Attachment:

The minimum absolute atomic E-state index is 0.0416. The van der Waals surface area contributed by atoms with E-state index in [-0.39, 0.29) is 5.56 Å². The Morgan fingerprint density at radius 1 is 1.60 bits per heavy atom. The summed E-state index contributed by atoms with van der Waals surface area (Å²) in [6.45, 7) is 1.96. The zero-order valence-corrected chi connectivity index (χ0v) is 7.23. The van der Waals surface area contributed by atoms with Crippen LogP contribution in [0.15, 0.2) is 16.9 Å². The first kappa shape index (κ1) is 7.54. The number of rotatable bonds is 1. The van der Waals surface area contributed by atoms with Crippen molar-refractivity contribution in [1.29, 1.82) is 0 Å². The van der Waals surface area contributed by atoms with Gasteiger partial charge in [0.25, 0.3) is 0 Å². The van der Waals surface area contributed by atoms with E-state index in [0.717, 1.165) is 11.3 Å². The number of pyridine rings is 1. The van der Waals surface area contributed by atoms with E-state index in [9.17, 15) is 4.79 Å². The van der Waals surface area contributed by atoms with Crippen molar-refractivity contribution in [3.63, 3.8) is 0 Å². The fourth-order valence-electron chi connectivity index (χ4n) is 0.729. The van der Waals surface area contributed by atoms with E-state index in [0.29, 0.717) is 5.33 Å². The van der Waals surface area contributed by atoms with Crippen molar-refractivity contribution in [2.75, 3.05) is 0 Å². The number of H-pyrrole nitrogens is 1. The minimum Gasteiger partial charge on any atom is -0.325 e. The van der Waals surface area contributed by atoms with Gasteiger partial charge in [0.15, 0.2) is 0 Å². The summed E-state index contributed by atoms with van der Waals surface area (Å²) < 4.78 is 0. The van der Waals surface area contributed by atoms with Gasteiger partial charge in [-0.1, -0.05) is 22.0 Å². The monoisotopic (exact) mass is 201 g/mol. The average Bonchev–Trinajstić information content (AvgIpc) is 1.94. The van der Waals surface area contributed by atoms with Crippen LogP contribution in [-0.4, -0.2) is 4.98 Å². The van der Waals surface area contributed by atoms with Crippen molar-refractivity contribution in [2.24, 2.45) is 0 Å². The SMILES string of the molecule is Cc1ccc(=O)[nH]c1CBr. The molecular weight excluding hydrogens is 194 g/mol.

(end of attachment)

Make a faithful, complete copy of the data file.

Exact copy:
The minimum absolute atomic E-state index is 0.0416. The van der Waals surface area contributed by atoms with E-state index in [-0.39, 0.29) is 5.56 Å². The Morgan fingerprint density at radius 1 is 1.60 bits per heavy atom. The summed E-state index contributed by atoms with van der Waals surface area (Å²) in [6.45, 7) is 1.96. The zero-order valence-corrected chi connectivity index (χ0v) is 7.23. The van der Waals surface area contributed by atoms with Crippen LogP contribution in [0.15, 0.2) is 16.9 Å². The first kappa shape index (κ1) is 7.54. The number of rotatable bonds is 1. The van der Waals surface area contributed by atoms with Crippen molar-refractivity contribution in [1.29, 1.82) is 0 Å². The van der Waals surface area contributed by atoms with Gasteiger partial charge in [0.25, 0.3) is 0 Å². The van der Waals surface area contributed by atoms with E-state index in [0.717, 1.165) is 11.3 Å². The number of pyridine rings is 1. The van der Waals surface area contributed by atoms with E-state index in [9.17, 15) is 4.79 Å². The van der Waals surface area contributed by atoms with Crippen molar-refractivity contribution in [3.63, 3.8) is 0 Å². The fourth-order valence-electron chi connectivity index (χ4n) is 0.729. The van der Waals surface area contributed by atoms with E-state index in [0.29, 0.717) is 5.33 Å². The van der Waals surface area contributed by atoms with Crippen molar-refractivity contribution in [2.75, 3.05) is 0 Å². The number of H-pyrrole nitrogens is 1. The minimum Gasteiger partial charge on any atom is -0.325 e. The van der Waals surface area contributed by atoms with Gasteiger partial charge in [0.15, 0.2) is 0 Å². The summed E-state index contributed by atoms with van der Waals surface area (Å²) < 4.78 is 0. The van der Waals surface area contributed by atoms with Gasteiger partial charge in [-0.1, -0.05) is 22.0 Å². The monoisotopic (exact) mass is 201 g/mol. The average Bonchev–Trinajstić information content (AvgIpc) is 1.94. The van der Waals surface area contributed by atoms with Crippen LogP contribution in [-0.4, -0.2) is 4.98 Å². The van der Waals surface area contributed by atoms with Crippen molar-refractivity contribution in [2.24, 2.45) is 0 Å². The SMILES string of the molecule is Cc1ccc(=O)[nH]c1CBr. The molecular weight excluding hydrogens is 194 g/mol.